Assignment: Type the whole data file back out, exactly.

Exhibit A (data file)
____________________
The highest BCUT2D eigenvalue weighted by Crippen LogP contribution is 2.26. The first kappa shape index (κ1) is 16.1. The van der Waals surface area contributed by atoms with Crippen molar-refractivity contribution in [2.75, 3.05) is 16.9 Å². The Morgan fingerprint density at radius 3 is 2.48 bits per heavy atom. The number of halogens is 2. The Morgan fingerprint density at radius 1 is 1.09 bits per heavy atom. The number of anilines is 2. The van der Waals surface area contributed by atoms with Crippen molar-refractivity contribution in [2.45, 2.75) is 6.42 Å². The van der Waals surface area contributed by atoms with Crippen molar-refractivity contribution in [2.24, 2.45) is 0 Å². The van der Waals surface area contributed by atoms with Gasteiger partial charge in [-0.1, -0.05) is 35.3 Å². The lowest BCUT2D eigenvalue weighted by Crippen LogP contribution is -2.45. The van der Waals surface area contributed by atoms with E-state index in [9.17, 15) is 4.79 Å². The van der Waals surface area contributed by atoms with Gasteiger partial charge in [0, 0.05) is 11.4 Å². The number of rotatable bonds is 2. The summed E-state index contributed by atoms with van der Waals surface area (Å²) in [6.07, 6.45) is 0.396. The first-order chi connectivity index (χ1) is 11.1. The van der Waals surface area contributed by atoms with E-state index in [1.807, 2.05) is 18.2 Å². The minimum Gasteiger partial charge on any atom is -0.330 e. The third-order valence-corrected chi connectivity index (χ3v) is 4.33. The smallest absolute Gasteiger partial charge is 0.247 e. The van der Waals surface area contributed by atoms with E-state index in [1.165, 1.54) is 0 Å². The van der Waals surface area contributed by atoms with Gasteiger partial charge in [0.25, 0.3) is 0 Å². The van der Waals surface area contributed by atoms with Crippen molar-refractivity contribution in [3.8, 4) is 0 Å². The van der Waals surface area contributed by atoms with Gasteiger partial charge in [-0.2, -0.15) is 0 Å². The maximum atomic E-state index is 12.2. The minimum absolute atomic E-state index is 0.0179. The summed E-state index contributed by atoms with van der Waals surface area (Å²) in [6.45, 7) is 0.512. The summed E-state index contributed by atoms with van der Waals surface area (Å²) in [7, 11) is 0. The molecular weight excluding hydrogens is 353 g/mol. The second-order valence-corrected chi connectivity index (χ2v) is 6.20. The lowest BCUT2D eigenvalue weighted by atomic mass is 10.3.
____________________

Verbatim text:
The highest BCUT2D eigenvalue weighted by Crippen LogP contribution is 2.26. The first kappa shape index (κ1) is 16.1. The van der Waals surface area contributed by atoms with Crippen molar-refractivity contribution in [2.75, 3.05) is 16.9 Å². The Morgan fingerprint density at radius 3 is 2.48 bits per heavy atom. The number of halogens is 2. The Morgan fingerprint density at radius 1 is 1.09 bits per heavy atom. The number of anilines is 2. The van der Waals surface area contributed by atoms with Crippen molar-refractivity contribution in [2.45, 2.75) is 6.42 Å². The van der Waals surface area contributed by atoms with Crippen molar-refractivity contribution in [2.24, 2.45) is 0 Å². The van der Waals surface area contributed by atoms with Gasteiger partial charge in [-0.1, -0.05) is 35.3 Å². The lowest BCUT2D eigenvalue weighted by Crippen LogP contribution is -2.45. The van der Waals surface area contributed by atoms with E-state index in [9.17, 15) is 4.79 Å². The van der Waals surface area contributed by atoms with Gasteiger partial charge in [0, 0.05) is 11.4 Å². The number of rotatable bonds is 2. The summed E-state index contributed by atoms with van der Waals surface area (Å²) in [6.07, 6.45) is 0.396. The first-order chi connectivity index (χ1) is 11.1. The van der Waals surface area contributed by atoms with E-state index in [1.807, 2.05) is 18.2 Å². The minimum Gasteiger partial charge on any atom is -0.330 e. The third-order valence-corrected chi connectivity index (χ3v) is 4.33. The smallest absolute Gasteiger partial charge is 0.247 e. The van der Waals surface area contributed by atoms with E-state index in [1.165, 1.54) is 0 Å². The van der Waals surface area contributed by atoms with Gasteiger partial charge in [0.25, 0.3) is 0 Å². The van der Waals surface area contributed by atoms with Crippen molar-refractivity contribution in [3.8, 4) is 0 Å². The van der Waals surface area contributed by atoms with Gasteiger partial charge in [-0.2, -0.15) is 0 Å². The maximum atomic E-state index is 12.2. The minimum absolute atomic E-state index is 0.0179. The summed E-state index contributed by atoms with van der Waals surface area (Å²) in [6.45, 7) is 0.512. The summed E-state index contributed by atoms with van der Waals surface area (Å²) in [7, 11) is 0. The molecular weight excluding hydrogens is 353 g/mol. The second-order valence-corrected chi connectivity index (χ2v) is 6.20. The lowest BCUT2D eigenvalue weighted by atomic mass is 10.3.